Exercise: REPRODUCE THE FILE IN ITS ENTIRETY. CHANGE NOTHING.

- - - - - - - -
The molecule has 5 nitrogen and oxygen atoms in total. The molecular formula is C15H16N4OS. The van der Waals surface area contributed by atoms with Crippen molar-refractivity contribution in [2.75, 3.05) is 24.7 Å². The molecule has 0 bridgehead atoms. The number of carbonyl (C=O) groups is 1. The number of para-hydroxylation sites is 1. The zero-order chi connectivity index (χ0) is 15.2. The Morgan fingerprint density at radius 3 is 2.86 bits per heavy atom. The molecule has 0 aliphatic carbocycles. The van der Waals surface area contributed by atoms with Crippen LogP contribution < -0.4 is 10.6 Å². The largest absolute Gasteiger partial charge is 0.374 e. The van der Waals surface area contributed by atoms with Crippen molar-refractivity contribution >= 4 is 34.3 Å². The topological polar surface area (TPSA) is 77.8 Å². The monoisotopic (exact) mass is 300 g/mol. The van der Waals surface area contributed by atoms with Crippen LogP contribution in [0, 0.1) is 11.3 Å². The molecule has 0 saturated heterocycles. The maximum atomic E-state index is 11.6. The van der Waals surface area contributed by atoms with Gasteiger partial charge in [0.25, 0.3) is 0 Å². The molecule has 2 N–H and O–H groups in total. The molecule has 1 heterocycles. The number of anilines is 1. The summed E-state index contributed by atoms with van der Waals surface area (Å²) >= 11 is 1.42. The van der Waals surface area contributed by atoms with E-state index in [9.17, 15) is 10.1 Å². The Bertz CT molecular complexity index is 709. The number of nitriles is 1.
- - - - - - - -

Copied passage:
The molecule has 5 nitrogen and oxygen atoms in total. The molecular formula is C15H16N4OS. The van der Waals surface area contributed by atoms with Crippen molar-refractivity contribution in [2.75, 3.05) is 24.7 Å². The molecule has 0 bridgehead atoms. The number of carbonyl (C=O) groups is 1. The number of para-hydroxylation sites is 1. The zero-order chi connectivity index (χ0) is 15.2. The Morgan fingerprint density at radius 3 is 2.86 bits per heavy atom. The molecule has 0 aliphatic carbocycles. The van der Waals surface area contributed by atoms with Crippen LogP contribution < -0.4 is 10.6 Å². The largest absolute Gasteiger partial charge is 0.374 e. The van der Waals surface area contributed by atoms with Crippen molar-refractivity contribution >= 4 is 34.3 Å². The topological polar surface area (TPSA) is 77.8 Å². The monoisotopic (exact) mass is 300 g/mol. The van der Waals surface area contributed by atoms with Crippen LogP contribution in [0, 0.1) is 11.3 Å². The molecule has 0 saturated heterocycles. The maximum atomic E-state index is 11.6. The van der Waals surface area contributed by atoms with Gasteiger partial charge in [0.25, 0.3) is 0 Å². The molecule has 2 N–H and O–H groups in total. The molecule has 1 heterocycles. The number of anilines is 1. The summed E-state index contributed by atoms with van der Waals surface area (Å²) >= 11 is 1.42. The van der Waals surface area contributed by atoms with E-state index in [9.17, 15) is 10.1 Å². The Bertz CT molecular complexity index is 709. The number of nitriles is 1.